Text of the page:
recursive types, struct, custom, dict, etc.

Havoc Pennington hp at
Fri Jun 4 09:20:03 PDT 2004

On Thu, 2004-06-03 at 21:54, Olivier Andrieu wrote:
>  > as a result the Python bindings could simply throw a VARIANT containing
>  > an int on the wire, and then the caller of GetCount() could perform the
>  > "cast"
> hrmmm, I'd be wary of these implicit casts. Couldn't the python
> binding introspect this ?

The problem is when the object implementation is in python, if the
python user implements a GetCount() method, we're forcing them to also
type in some kind of metadata with the type declaration of said method.

>  - get INT32s and try to cast other variants; but when do you stop
>    converting: INT64? DOUBLE? STRING?

This is a valid question, I guess the simple answer is that only VARIANT
can be converted from (and then only when variant->type ==

INT64 and INT32 are after all distinct types and may not be compatible.
(Though INT32->INT64 is safe, vice versa clearly is not.)

STRING->INT is very evil, since it can fail.

DOUBLE->INT loses information and thus not safe.

> I'd rather see the IDL as a kind of protocol specification that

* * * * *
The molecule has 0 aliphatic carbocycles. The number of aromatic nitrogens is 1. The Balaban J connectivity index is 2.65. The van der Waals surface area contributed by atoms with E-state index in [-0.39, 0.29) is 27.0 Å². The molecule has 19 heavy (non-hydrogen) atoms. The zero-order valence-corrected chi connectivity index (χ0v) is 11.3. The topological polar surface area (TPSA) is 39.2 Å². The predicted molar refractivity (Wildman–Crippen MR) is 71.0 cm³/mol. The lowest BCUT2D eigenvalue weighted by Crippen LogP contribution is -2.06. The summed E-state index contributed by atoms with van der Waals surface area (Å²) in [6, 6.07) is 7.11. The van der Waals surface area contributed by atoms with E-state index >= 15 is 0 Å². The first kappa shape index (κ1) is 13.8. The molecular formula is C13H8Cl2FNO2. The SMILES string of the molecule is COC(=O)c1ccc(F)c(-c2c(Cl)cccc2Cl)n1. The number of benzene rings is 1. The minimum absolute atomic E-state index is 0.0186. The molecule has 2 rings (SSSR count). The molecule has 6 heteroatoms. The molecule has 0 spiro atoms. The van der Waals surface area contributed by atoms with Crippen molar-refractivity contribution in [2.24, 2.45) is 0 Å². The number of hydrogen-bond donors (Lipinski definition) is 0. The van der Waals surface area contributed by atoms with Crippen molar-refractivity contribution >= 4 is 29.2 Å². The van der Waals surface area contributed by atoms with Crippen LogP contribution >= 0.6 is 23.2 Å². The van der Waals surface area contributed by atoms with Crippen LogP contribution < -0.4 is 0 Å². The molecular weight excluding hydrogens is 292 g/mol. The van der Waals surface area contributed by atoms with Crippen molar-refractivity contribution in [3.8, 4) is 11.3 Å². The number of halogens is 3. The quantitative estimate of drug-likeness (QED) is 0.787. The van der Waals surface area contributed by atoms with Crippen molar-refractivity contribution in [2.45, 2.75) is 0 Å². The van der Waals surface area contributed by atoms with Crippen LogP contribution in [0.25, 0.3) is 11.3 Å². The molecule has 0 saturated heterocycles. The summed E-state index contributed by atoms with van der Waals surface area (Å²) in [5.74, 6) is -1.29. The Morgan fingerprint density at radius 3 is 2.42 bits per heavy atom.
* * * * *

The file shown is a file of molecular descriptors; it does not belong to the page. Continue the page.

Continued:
> everybody is conforming too rather than some optional optimization
> directives for static languages.

Well I think the conversions that will happen have to be well-specified
and mandatory for a given IDL declaration.

> As long as there is a clear API and well defined rules for the
> conversion ...


>  > Agree we should just do ANY rather than union { int, bool } type of
>  > stuff. i.e. we should do ANY-which-is-one-of-some-set, just keep it
>  > simple. IPC already allows runtime failures, so static type _checking_
>  > doesn't make sense; type checking is inherently dynamic. 
> Aren't contradicting yourself here ? Type checking is what you want to
> do with the separate signatures, no ? ;)

Separate signatures don't add the type checking capability, they just
make it a little bit simpler to implement.

>  > > , and forget about separating type signatures.
>  > 
>  > I'm not sold here. Also, Matthias really wanted to see this.
> even with the variants ?

Yeah his rationale IIRC was being able to implement dispatching as a
quick lookup.

> I don't see where the optimisation would be, compared to what we have
> now. Right now, the signature is built as a message is validated,
> correct ? Is this step of signature building really slow ?

The important optimization with type signatures is for arrays, i.e.
array of int should be:

  typecode ARRAY, typecode INT, LENGTH, VALUE, VALUE, VALUE

not array of variant, like:

  typecode ARRAY, LENGTH, typecode INT, VALUE, typecode INT, VALUE

Similarly for structs, arrays of struct, arrays of arrays, and so forth.
If you have to do separate type signatures for array/struct anyhow, it
seems cleaner to do them always.


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